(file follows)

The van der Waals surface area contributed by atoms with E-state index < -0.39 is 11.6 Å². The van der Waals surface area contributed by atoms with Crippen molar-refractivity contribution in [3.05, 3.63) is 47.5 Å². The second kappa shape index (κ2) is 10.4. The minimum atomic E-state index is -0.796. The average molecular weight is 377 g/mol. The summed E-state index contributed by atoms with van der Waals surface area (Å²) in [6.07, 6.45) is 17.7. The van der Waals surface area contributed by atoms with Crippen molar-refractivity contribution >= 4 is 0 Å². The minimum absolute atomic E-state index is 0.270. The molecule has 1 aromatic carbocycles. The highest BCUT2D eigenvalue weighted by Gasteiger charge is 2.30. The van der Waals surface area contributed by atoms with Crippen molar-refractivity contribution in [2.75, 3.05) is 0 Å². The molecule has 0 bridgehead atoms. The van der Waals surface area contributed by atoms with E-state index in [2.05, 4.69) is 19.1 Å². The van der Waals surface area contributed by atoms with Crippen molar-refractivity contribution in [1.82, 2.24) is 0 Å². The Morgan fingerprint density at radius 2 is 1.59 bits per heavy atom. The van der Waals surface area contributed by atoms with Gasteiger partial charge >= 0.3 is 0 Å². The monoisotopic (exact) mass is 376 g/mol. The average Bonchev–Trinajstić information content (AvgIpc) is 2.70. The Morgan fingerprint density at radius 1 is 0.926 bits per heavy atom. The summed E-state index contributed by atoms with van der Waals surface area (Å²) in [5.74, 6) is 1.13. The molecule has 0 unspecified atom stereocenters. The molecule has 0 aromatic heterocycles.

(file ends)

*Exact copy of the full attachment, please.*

The van der Waals surface area contributed by atoms with E-state index < -0.39 is 11.6 Å². The van der Waals surface area contributed by atoms with Crippen molar-refractivity contribution in [3.05, 3.63) is 47.5 Å². The second kappa shape index (κ2) is 10.4. The minimum atomic E-state index is -0.796. The average molecular weight is 377 g/mol. The summed E-state index contributed by atoms with van der Waals surface area (Å²) in [6.07, 6.45) is 17.7. The van der Waals surface area contributed by atoms with Crippen molar-refractivity contribution >= 4 is 0 Å². The minimum absolute atomic E-state index is 0.270. The molecule has 1 aromatic carbocycles. The highest BCUT2D eigenvalue weighted by Gasteiger charge is 2.30. The van der Waals surface area contributed by atoms with Crippen molar-refractivity contribution in [2.75, 3.05) is 0 Å². The molecule has 0 bridgehead atoms. The van der Waals surface area contributed by atoms with E-state index in [2.05, 4.69) is 19.1 Å². The van der Waals surface area contributed by atoms with Crippen molar-refractivity contribution in [1.82, 2.24) is 0 Å². The Morgan fingerprint density at radius 2 is 1.59 bits per heavy atom. The van der Waals surface area contributed by atoms with Gasteiger partial charge >= 0.3 is 0 Å². The monoisotopic (exact) mass is 376 g/mol. The average Bonchev–Trinajstić information content (AvgIpc) is 2.70. The Morgan fingerprint density at radius 1 is 0.926 bits per heavy atom. The summed E-state index contributed by atoms with van der Waals surface area (Å²) in [5.74, 6) is 1.13. The molecule has 0 unspecified atom stereocenters. The molecule has 0 aromatic heterocycles.